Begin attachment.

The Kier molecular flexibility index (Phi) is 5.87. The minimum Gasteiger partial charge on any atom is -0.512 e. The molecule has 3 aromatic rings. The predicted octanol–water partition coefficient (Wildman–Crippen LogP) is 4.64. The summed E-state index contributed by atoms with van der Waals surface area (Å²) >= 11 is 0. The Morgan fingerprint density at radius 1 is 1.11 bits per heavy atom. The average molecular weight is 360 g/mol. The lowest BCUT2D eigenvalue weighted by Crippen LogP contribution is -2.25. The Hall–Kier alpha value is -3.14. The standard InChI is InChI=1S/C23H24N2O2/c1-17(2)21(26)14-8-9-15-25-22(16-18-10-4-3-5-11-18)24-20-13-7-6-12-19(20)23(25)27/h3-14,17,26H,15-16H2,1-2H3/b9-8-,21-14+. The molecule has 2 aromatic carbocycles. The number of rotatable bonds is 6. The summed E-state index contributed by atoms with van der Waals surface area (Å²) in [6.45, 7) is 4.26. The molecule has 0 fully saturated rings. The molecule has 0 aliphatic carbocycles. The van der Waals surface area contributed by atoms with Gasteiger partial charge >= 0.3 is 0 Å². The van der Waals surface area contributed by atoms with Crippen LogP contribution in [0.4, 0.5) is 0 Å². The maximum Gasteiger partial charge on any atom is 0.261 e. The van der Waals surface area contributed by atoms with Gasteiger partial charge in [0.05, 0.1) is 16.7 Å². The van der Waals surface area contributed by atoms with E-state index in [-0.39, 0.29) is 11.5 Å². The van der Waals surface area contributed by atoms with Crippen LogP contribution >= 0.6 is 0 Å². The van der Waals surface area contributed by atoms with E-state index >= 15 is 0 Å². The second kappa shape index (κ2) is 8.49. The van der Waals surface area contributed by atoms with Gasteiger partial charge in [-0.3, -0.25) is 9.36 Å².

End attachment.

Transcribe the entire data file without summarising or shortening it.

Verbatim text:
The Kier molecular flexibility index (Phi) is 5.87. The minimum Gasteiger partial charge on any atom is -0.512 e. The molecule has 3 aromatic rings. The predicted octanol–water partition coefficient (Wildman–Crippen LogP) is 4.64. The summed E-state index contributed by atoms with van der Waals surface area (Å²) >= 11 is 0. The Morgan fingerprint density at radius 1 is 1.11 bits per heavy atom. The average molecular weight is 360 g/mol. The lowest BCUT2D eigenvalue weighted by Crippen LogP contribution is -2.25. The Hall–Kier alpha value is -3.14. The standard InChI is InChI=1S/C23H24N2O2/c1-17(2)21(26)14-8-9-15-25-22(16-18-10-4-3-5-11-18)24-20-13-7-6-12-19(20)23(25)27/h3-14,17,26H,15-16H2,1-2H3/b9-8-,21-14+. The molecule has 2 aromatic carbocycles. The number of rotatable bonds is 6. The summed E-state index contributed by atoms with van der Waals surface area (Å²) in [6.45, 7) is 4.26. The molecule has 0 fully saturated rings. The molecule has 0 aliphatic carbocycles. The van der Waals surface area contributed by atoms with Gasteiger partial charge >= 0.3 is 0 Å². The van der Waals surface area contributed by atoms with Crippen LogP contribution in [0.4, 0.5) is 0 Å². The maximum Gasteiger partial charge on any atom is 0.261 e. The van der Waals surface area contributed by atoms with Gasteiger partial charge in [0.05, 0.1) is 16.7 Å². The van der Waals surface area contributed by atoms with E-state index in [-0.39, 0.29) is 11.5 Å². The van der Waals surface area contributed by atoms with Crippen LogP contribution >= 0.6 is 0 Å². The van der Waals surface area contributed by atoms with E-state index >= 15 is 0 Å². The second kappa shape index (κ2) is 8.49. The van der Waals surface area contributed by atoms with Gasteiger partial charge in [-0.3, -0.25) is 9.36 Å².